Teach Like a Champion 2.0 starts with a brand new section on Check For Understanding: Two full chapters and 10 techniques answering four key questions:
- How do you better gather data about student mastery through asking students questions?
- How do you better gather data about student mastery by observing students?
- How do you make it easier for yourself to take action in the face of data showing insufficient mastery?
- How do you build a culture where students are comfortable exposing and talking about their own mistakes rather than hiding them?
At (Teach Like a) Champion Towers we’ve been busy developing new clips to demonstrate some of the great ideas teachers have come up with in answering those four questions. We’ll be featuring them at our upcoming workshop on Check for Understanding on December 12 in Albany.
Meanwhile we couldn’t wait that long to share this clip of Julia Goldenheim, a 7th grade English teacher at North Star Academy Vailsburg, since she shows off skills relevant to all four of the above topics.
Here’s a play by play.
The clip opens with Julia explaining to students that some of the questions on a recent activity had proven difficult so they were going to review. No judgment there. No scolding. Just normal as butter on bread. We got some wrong so we’re going to review. That’s subtle but important. You want kids to feel natural and comfortable exposing and discussing their errors with you. They’re much easier to spot, frankly, if they share them willingly.
Julia then uses a technique called Show Me in which she asks students to present their answers to her in visual form. They translate what answer they chose onto their fingers and hold them up and so Julia can quickly scan to room and tell 1) how many folks got it right and much more importantly 2) what answers they gave when they got it wrong. This allows her to instantly re-teach, targeting her instruction to the thinking their wrong answers revealed. You’ll notice that Julia cleverly uses a standardized cue so kids all put up their hands at the same time and can’t corrupt the data by looking at other people’s answer before putting up their own. (She’s practiced this so it’s a reliable routine, by the way—one of those things that the more you do of it the more you get out of it). Notice also that her kids are getting the message about it being normal to make an error. Notice also that it’s objective data she gathers (what was your answer); subjective data (e.g. “Thumbs up, thumbs down. thumbs sideways: how well do you think you’re doing with this) is far less useful for CFU purposes. Anyway, her students all put participate, they keep their answers as is when discrepancies appear and everyone is pretty comfortable with the process of exposing disagreement.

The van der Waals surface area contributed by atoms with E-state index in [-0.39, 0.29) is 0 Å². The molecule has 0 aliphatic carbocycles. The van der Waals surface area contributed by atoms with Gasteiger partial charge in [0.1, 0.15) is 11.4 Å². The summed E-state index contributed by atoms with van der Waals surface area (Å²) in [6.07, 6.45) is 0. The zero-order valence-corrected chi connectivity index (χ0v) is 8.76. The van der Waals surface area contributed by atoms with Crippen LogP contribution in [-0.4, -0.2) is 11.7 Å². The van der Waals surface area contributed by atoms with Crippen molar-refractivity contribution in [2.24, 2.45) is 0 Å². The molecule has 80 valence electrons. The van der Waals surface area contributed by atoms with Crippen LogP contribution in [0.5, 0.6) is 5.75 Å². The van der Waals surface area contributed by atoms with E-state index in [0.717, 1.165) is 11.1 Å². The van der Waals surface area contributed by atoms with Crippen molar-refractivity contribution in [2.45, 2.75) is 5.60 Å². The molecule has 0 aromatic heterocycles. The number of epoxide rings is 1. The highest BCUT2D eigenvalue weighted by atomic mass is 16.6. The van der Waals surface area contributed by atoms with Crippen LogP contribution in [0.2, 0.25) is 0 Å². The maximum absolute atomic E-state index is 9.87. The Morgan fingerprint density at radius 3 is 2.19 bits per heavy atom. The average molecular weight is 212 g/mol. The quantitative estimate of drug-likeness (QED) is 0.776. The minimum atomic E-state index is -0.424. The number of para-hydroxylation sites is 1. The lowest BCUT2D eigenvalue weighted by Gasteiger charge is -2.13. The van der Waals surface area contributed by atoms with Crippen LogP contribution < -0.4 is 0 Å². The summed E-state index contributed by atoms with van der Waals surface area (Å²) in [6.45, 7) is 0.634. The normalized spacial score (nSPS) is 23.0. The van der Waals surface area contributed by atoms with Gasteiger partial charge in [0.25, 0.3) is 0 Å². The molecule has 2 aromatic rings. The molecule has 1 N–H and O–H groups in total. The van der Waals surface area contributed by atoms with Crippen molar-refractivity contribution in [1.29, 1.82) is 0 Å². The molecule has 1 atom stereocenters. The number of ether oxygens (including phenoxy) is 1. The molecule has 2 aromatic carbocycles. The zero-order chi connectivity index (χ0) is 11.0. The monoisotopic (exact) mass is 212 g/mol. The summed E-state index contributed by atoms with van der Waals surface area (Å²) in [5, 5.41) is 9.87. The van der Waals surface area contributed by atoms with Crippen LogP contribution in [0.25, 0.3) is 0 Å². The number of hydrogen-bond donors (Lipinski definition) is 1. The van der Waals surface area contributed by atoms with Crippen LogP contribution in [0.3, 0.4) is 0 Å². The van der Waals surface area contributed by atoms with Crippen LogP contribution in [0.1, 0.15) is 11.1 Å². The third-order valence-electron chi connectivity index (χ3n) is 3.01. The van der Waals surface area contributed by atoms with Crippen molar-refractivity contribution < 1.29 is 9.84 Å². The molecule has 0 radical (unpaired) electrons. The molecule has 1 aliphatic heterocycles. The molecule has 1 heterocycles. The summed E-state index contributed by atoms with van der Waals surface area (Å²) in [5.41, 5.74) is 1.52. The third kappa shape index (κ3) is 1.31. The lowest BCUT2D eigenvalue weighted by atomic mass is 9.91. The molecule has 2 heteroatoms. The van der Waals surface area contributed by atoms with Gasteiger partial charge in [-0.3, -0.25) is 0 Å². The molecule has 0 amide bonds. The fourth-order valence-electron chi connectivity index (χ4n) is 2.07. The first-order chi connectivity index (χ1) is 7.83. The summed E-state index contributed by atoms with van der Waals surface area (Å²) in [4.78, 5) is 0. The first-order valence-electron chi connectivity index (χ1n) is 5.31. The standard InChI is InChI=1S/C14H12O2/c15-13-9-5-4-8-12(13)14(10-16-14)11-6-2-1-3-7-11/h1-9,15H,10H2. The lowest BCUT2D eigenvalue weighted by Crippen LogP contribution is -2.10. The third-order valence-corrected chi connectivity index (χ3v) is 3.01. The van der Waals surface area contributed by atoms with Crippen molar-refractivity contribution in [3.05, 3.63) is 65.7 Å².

Next Julia chooses the two most common answers and asks one student to argue in favor of each. She’s Excavating Error here—using the power of error analysis as a teaching tool—and critically she also Witholds the Answer– through the entire clip she does not reveal whether A or D was correct until the very end, thus keeping kids engaged in analyzing the thinking rather than judging whether they got it right or not.
You’ll also note how Amber and Jovon respond to directly to the person who spoke before them and build off their answers even when disagreeing with them. Those are elements of Habits of Discussion, another key technique you’ll find in Teach Like a Champion 2.0.
You probably noted the solid tracking by students as their peers talk. That’s a classic routine. Hopefully you can see here how much it helps to build a culture of peer-to-peer respect and attentiveness.
Finally, Julia circles back to Sydney, who it turns out gave a very solid rationale for her answer but was wrong. Many teachers would say something like “Sydney, do you see what you did wrong now?” but Julia asks, “What are your thoughts now?” This focuses Sydney on explaining how her thinking has changed based on the discussion. She smiles—showing how safe it feels to get it wrong in Julia’s class and then she does a beautiful job of explaining why her original answer was wrong. This is far better than merely saying “Yeah I see” which from a teacher’s perspective may or may not have been true. Either way having to explain how her new understanding is better than her original answer is an example of Own and Track a technique in which teachers use various ways to have students be accountable for explaining either the right answer after an initial error or, even better, how they changed their thinking and got to full understanding.
Anyway, Julia, we love the clip and thanks for letting us tape you and your scholars.
We hope you’ll join us for this clip and dozens more at our upcoming CFU workshop and that you’ll read more about what teachers like Julia do to drive results in Teach Like a Champion 2.0.